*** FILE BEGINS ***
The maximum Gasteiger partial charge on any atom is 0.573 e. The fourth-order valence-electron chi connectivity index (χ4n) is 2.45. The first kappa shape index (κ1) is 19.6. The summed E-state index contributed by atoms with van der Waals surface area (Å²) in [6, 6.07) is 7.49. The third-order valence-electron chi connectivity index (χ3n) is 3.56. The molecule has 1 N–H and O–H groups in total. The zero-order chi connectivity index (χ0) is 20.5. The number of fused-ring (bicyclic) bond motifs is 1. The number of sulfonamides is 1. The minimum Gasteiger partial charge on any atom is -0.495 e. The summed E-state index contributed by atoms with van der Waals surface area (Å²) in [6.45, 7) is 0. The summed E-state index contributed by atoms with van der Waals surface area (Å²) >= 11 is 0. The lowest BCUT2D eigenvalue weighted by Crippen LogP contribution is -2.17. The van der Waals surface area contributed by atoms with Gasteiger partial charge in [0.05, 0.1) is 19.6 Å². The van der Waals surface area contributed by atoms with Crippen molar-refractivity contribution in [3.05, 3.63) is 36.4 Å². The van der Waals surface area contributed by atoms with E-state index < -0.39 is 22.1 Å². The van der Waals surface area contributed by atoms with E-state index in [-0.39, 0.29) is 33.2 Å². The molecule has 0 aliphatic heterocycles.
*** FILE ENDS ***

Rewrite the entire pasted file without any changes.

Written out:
The maximum Gasteiger partial charge on any atom is 0.573 e. The fourth-order valence-electron chi connectivity index (χ4n) is 2.45. The first kappa shape index (κ1) is 19.6. The summed E-state index contributed by atoms with van der Waals surface area (Å²) in [6, 6.07) is 7.49. The third-order valence-electron chi connectivity index (χ3n) is 3.56. The molecule has 1 N–H and O–H groups in total. The zero-order chi connectivity index (χ0) is 20.5. The number of fused-ring (bicyclic) bond motifs is 1. The number of sulfonamides is 1. The minimum Gasteiger partial charge on any atom is -0.495 e. The summed E-state index contributed by atoms with van der Waals surface area (Å²) in [6.45, 7) is 0. The summed E-state index contributed by atoms with van der Waals surface area (Å²) >= 11 is 0. The lowest BCUT2D eigenvalue weighted by Crippen LogP contribution is -2.17. The van der Waals surface area contributed by atoms with Gasteiger partial charge in [0.05, 0.1) is 19.6 Å². The van der Waals surface area contributed by atoms with Crippen molar-refractivity contribution in [3.05, 3.63) is 36.4 Å². The van der Waals surface area contributed by atoms with E-state index < -0.39 is 22.1 Å². The van der Waals surface area contributed by atoms with E-state index in [-0.39, 0.29) is 33.2 Å². The molecule has 0 aliphatic heterocycles.